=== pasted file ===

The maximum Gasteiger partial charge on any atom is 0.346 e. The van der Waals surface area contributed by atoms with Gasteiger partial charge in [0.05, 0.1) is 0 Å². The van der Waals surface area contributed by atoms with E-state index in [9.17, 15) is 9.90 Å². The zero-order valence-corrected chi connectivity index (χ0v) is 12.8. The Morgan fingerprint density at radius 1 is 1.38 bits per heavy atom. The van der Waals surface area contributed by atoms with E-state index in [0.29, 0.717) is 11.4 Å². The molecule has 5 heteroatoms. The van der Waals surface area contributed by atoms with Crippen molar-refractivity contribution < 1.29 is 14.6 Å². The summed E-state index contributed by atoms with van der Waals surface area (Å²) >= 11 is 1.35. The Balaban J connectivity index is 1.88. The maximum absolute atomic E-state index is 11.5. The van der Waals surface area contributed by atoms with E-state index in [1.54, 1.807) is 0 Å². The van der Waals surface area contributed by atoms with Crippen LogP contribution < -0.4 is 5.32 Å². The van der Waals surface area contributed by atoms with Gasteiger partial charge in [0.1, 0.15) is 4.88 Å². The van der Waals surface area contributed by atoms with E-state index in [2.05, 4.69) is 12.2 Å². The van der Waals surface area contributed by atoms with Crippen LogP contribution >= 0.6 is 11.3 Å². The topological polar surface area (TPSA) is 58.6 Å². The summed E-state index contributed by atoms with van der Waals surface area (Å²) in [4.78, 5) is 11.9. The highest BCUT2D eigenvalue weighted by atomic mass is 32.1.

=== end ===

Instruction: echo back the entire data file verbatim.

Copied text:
The maximum Gasteiger partial charge on any atom is 0.346 e. The van der Waals surface area contributed by atoms with Gasteiger partial charge in [0.05, 0.1) is 0 Å². The van der Waals surface area contributed by atoms with E-state index in [9.17, 15) is 9.90 Å². The zero-order valence-corrected chi connectivity index (χ0v) is 12.8. The Morgan fingerprint density at radius 1 is 1.38 bits per heavy atom. The van der Waals surface area contributed by atoms with E-state index in [0.29, 0.717) is 11.4 Å². The molecule has 5 heteroatoms. The van der Waals surface area contributed by atoms with Crippen molar-refractivity contribution < 1.29 is 14.6 Å². The summed E-state index contributed by atoms with van der Waals surface area (Å²) >= 11 is 1.35. The Balaban J connectivity index is 1.88. The maximum absolute atomic E-state index is 11.5. The van der Waals surface area contributed by atoms with E-state index in [1.54, 1.807) is 0 Å². The van der Waals surface area contributed by atoms with Crippen LogP contribution < -0.4 is 5.32 Å². The van der Waals surface area contributed by atoms with Gasteiger partial charge in [0.1, 0.15) is 4.88 Å². The van der Waals surface area contributed by atoms with E-state index in [2.05, 4.69) is 12.2 Å². The van der Waals surface area contributed by atoms with Crippen LogP contribution >= 0.6 is 11.3 Å². The topological polar surface area (TPSA) is 58.6 Å². The summed E-state index contributed by atoms with van der Waals surface area (Å²) in [4.78, 5) is 11.9. The highest BCUT2D eigenvalue weighted by atomic mass is 32.1.